News Column

Rocketdyne Sold for $550 Million to GenCorp

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It was once Sacramento, Calif.'s glamour company, a bustling hub on Highway 50 that employed 22,000 workers and helped put men on the moon.

Now, after decades of drift and uncertainty, Aerojet is going back to its roots.

Aerojet's parent, GenCorp Inc., announced Monday it's buying rival rocket-engine maker Pratt & Whitney Rocketdyne in a $550 million deal that will nearly double GenCorp's business.

The acquisition marries two companies that came of age during the space race and Cold War but have struggled at times in an era of dwindling budgets. Rocketdyne's owner, United Technologies Corp. of Hartford, Conn., is selling the business at a $150 million loss and has said its growth prospects are "limited."

GenCorp and Rocketdyne employ fewer than 6,000 workers combined -- about a tenth of what Rocketdyne alone employed during the 1960s. The purchase isn't expected to add many workers to GenCorp and Aerojet's 1,600-employee headquarters in Rancho Cordova.

Still, the deal cements Aerojet's place in the aerospace and defense industry, which accounted for nearly all of GenCorp's $918 million in revenue last year.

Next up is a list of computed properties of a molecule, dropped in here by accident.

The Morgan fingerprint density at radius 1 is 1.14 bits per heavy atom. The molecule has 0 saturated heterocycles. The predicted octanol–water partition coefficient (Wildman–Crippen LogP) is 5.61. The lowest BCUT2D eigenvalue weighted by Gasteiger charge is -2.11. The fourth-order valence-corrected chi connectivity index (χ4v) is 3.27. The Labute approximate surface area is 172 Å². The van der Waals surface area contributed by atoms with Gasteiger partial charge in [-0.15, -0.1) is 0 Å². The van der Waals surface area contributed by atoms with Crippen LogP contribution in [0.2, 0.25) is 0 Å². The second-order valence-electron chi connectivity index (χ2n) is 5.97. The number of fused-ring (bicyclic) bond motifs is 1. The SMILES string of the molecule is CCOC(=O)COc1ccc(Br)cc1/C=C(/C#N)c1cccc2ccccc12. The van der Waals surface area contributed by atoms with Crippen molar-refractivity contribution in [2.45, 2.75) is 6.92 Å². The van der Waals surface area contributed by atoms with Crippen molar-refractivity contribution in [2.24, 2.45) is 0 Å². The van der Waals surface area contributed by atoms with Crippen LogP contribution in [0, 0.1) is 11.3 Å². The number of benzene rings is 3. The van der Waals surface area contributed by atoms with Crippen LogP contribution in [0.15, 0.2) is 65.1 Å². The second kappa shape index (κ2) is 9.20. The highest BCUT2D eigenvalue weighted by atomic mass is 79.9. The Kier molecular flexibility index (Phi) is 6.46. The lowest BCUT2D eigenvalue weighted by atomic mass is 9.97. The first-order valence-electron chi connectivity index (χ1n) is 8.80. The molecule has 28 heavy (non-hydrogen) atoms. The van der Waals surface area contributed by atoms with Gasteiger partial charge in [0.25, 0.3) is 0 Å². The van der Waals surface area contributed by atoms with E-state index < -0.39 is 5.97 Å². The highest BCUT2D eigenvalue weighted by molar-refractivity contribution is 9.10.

Rocketdyne "almost doubles the size of our company," GenCorp Chief Executive Scott Seymour said in a news release. GenCorp will finance the purchase with a combination of cash and debt.

Analysts said the combined firm should be able to compete more effectively for government work, as well as new business from fledgling commercial space exploration companies such as SpaceX.

"We see a future in space," said Dick Bregard, vice president and deputy to Aerojet's president.

Investors applauded. GenCorp shares closed at $7.58, up 83 cents, on the New York Stock Exchange.

Daniel Holland, who follows United Technologies for investment firm Morningstar, said Rocketdyne remains a worthwhile business.

"It's an asset that's vitally important to the United States, the space administration," he said. "There's always a chance that at some point, the funding could go up."

Rocketdyne engines powered the space shuttle, and the Canoga Park company has won a piece of the shuttle's successor, the Space Launch System. The company told the Los Angeles Times it does $750 million a year in sales.